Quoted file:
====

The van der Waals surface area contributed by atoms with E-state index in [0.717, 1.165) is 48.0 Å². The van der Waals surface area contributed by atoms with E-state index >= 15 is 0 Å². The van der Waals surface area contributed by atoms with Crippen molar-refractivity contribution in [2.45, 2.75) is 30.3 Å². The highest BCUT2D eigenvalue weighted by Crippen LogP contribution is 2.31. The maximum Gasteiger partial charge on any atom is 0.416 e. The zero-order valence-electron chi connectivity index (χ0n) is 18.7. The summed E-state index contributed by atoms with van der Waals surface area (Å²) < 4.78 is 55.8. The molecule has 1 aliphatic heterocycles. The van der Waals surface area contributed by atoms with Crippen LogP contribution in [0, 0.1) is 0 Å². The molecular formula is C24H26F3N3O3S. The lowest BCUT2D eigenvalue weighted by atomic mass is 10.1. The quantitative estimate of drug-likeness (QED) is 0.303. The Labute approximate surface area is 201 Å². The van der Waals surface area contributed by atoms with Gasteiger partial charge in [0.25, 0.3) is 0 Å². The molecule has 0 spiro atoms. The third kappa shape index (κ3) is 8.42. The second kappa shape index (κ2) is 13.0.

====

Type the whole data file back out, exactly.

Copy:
The van der Waals surface area contributed by atoms with E-state index in [0.717, 1.165) is 48.0 Å². The van der Waals surface area contributed by atoms with E-state index >= 15 is 0 Å². The van der Waals surface area contributed by atoms with Crippen molar-refractivity contribution in [2.45, 2.75) is 30.3 Å². The highest BCUT2D eigenvalue weighted by Crippen LogP contribution is 2.31. The maximum Gasteiger partial charge on any atom is 0.416 e. The zero-order valence-electron chi connectivity index (χ0n) is 18.7. The summed E-state index contributed by atoms with van der Waals surface area (Å²) < 4.78 is 55.8. The molecule has 1 aliphatic heterocycles. The van der Waals surface area contributed by atoms with Crippen LogP contribution in [0, 0.1) is 0 Å². The molecular formula is C24H26F3N3O3S. The lowest BCUT2D eigenvalue weighted by atomic mass is 10.1. The quantitative estimate of drug-likeness (QED) is 0.303. The Labute approximate surface area is 201 Å². The van der Waals surface area contributed by atoms with Gasteiger partial charge in [0.25, 0.3) is 0 Å². The molecule has 0 spiro atoms. The third kappa shape index (κ3) is 8.42. The second kappa shape index (κ2) is 13.0.